The market area in the center of town is unique; affording some good buys on souvenirs. There is also an abundance of good Low Country eateries and drinking establishments in the heart of the city.

Although the high season is in Spring and summers yet thousands come for the Wildlife Exposition in February, the Cooper River Bridge Run and the women's Family Circle Cup tennis tournament in the spring and the Spoleto Festival in May and June. And after a relaxing vacation spent in one of the local historic inns and hotels, they keep coming back year after year. Let the southern charm sweep you off your feet.

Glimmering Skies in Pennsylvania

Glistening in the pristine skies over a promenade of thousands of real stars begin to twinkle through the inky darkness. On a perfect night preferably on a new moon, the spectacular view of the sprinkled Milky Way so splendid it casts a shadow, a heavenly sight for amateur astronomers who look at the glint in wonderment.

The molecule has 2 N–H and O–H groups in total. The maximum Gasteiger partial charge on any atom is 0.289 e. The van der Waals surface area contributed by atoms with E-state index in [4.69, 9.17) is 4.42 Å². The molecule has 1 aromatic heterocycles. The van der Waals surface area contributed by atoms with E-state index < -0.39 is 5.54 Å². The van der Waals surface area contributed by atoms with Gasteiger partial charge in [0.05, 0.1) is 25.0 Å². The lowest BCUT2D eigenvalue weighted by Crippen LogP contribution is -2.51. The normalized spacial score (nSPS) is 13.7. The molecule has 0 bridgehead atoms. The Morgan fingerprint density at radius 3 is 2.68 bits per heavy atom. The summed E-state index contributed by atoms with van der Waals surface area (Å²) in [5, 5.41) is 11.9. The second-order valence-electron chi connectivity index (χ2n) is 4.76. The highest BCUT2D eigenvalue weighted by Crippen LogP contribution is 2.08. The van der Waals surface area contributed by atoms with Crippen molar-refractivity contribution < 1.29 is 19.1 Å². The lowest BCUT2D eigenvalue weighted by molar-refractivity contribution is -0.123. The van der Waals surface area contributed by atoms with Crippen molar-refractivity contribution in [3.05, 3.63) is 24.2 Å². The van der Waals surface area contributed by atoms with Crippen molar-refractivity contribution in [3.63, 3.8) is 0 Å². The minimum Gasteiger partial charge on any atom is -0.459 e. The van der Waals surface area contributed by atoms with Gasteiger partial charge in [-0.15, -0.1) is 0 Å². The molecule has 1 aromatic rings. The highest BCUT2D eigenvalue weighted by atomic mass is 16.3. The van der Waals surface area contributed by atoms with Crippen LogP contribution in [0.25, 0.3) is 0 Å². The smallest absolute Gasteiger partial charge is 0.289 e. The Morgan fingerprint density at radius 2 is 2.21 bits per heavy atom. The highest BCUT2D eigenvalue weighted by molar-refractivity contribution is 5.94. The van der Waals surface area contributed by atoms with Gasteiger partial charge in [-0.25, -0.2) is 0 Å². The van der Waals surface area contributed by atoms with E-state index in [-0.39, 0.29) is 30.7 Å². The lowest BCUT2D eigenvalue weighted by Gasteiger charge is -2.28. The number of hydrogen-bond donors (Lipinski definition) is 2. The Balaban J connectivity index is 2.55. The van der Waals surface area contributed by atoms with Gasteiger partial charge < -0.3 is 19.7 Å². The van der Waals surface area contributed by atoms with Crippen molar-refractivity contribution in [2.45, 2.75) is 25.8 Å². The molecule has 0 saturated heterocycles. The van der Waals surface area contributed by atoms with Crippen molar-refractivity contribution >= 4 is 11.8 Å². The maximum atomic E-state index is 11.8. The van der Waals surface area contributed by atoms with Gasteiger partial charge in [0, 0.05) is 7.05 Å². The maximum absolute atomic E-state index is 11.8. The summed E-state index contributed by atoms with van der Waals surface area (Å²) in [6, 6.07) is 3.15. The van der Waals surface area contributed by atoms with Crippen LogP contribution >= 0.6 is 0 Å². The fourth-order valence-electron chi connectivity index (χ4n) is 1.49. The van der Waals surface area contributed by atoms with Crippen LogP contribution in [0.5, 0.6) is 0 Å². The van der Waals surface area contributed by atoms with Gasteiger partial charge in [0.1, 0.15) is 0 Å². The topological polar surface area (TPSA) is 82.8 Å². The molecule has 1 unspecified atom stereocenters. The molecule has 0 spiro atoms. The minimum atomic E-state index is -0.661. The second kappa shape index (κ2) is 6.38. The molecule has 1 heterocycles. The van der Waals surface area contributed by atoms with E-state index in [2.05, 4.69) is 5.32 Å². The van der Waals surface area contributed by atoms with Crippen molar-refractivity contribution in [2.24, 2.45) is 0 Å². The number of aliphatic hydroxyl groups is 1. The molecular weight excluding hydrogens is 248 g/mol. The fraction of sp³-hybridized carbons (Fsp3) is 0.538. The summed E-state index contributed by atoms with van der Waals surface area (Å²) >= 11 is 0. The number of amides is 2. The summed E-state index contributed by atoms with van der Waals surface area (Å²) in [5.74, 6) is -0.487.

And its not just the North Pole that you see twinkling high, you’d see stars hundred times as bright, fading away its glory. Or the Orion, which is so dominant in winters; draw an imaginary line up from Orion's belt and it takes you to Taurus the Bull. Go down through the belt and you come to Sirius, which is the brightest star in the sky. Spotting the Big Dipper, Sagittarius and Cassiopeia among zillions of stars is enchanting.

A 275 mile drive from New York and about 4 hours from Pittsburgh, the observation field at Cherry Springs State Park in remote Potter County, north central Pennsylvania, has become a Mecca for passionate astronomers and star gazing enthusiasts from eastern seaboard and Canada who just want to lie back and ponder over the majestic universe.

Just off the State Route 44, on a high hill, over 50 acre of the main stargazing field with view stretching from one horizon to another, with plenty of low standing pines and earthen berms to block wandering lights that comes from the passing traffic is the pitch black skies, making a natural planetarium of sorts.